How Calvados is made
The first stage is to make cider for calvados making, which is known as “cidre de chauffe” – cider intended only for distillation. According to the AOC regulations, there are then either one or two distillations.
Cider for calvados making
The choice of cider apple varieties used for calvados is important, otherwise you can end up with an alcoholic drink that is too sweet. This is why the mix includes apples that are sweet, bitter-sweet, bitter and acidic.
However, Calvados Domfrontais AOC, must be distilled from a cider made with apples from the area around Domfront and at least 30% perry pears.
The fruit is hand picked and pressed to obtain the wort, which is then fermented. After six weeks, this has turned into cider.
This stage consists of separating the alcohol and water, which boil at different temperatures, using a column or pot still. The alcohol vapour is then liquefied to give a high alcohol content liquid: eau-de-vie.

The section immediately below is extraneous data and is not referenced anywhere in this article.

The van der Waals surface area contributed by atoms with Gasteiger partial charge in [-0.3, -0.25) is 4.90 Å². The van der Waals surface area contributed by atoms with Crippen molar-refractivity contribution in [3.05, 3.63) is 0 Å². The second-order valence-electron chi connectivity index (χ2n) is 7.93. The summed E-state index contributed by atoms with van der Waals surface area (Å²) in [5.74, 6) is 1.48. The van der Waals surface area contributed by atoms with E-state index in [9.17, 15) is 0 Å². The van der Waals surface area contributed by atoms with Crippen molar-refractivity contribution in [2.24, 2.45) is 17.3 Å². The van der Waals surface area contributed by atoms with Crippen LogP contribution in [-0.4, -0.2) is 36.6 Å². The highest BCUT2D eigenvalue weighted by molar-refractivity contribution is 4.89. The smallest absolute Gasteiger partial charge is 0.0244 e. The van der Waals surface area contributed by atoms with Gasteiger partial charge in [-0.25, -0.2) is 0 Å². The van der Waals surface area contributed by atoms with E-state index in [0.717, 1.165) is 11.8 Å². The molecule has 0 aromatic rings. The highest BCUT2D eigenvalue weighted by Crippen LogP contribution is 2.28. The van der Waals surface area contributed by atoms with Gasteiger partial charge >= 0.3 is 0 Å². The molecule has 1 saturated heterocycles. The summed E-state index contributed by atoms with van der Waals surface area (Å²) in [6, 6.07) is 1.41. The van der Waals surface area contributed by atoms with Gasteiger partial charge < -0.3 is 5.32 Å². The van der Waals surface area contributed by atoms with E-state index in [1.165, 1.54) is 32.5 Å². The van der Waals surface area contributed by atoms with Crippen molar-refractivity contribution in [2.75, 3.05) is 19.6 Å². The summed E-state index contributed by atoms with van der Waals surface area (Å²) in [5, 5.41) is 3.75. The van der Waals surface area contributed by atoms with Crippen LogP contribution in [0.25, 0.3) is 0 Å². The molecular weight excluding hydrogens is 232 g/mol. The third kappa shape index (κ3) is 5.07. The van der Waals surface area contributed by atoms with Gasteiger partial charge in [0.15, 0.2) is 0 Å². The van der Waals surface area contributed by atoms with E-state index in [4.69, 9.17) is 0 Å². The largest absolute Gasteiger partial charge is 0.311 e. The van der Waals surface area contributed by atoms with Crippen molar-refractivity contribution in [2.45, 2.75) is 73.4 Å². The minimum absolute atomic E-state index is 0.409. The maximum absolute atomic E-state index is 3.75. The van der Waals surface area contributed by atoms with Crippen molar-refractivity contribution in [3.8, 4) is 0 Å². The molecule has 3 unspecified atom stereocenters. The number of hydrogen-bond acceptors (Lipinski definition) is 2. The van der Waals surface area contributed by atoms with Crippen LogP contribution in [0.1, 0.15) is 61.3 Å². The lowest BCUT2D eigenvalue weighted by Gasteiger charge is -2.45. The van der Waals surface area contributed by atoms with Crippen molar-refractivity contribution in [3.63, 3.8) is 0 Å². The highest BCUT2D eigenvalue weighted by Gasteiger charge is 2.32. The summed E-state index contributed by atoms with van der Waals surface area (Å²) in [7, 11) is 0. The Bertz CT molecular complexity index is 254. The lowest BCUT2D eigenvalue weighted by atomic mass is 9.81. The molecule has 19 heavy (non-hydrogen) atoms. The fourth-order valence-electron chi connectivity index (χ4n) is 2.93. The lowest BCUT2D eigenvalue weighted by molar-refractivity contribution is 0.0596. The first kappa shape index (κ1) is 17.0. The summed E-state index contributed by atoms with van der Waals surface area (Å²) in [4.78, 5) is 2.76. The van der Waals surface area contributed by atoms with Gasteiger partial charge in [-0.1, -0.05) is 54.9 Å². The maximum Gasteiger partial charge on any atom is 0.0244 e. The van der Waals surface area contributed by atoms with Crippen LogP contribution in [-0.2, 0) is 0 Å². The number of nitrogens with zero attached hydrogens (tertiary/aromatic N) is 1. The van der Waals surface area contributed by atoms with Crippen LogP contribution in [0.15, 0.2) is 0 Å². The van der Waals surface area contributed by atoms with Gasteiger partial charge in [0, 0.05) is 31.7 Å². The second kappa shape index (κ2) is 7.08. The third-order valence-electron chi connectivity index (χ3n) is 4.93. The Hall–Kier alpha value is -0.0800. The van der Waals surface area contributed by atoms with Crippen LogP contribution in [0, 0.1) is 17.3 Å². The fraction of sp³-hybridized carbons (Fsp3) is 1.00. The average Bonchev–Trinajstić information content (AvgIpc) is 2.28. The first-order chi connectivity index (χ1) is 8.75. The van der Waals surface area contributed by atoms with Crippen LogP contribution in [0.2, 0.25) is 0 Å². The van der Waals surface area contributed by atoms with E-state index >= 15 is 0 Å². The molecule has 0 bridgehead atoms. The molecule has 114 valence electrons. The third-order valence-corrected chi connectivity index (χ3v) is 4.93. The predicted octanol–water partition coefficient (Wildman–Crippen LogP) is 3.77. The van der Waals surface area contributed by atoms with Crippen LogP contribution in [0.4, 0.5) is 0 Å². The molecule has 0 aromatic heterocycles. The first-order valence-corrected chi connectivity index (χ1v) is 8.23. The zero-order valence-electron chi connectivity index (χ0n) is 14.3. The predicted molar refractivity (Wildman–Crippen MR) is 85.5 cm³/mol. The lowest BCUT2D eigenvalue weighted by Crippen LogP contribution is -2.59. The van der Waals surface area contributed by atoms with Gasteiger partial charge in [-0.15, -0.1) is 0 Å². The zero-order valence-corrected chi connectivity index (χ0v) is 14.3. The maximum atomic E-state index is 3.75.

Two techniques are used for distillation: single and double. Calvados AOC and Calvados du Domfrontais are both made using one distillation in a column still, which makes a 72% ABV eau-de-vie straight away.
Calvados Pay d’Auge, however, requires a double distillation in a pot still. The first distillation allows the “heads” and “tails” (which contain compounds that are less useful to the final eau-de-vie) to be discarded, retaining only what is known as the “petites eaux” which are between 28% and 30% ABV. The second distillation of the “petites eaux”, known at “la bonne chauffe”, produces a 72% ABV eau-de-vie.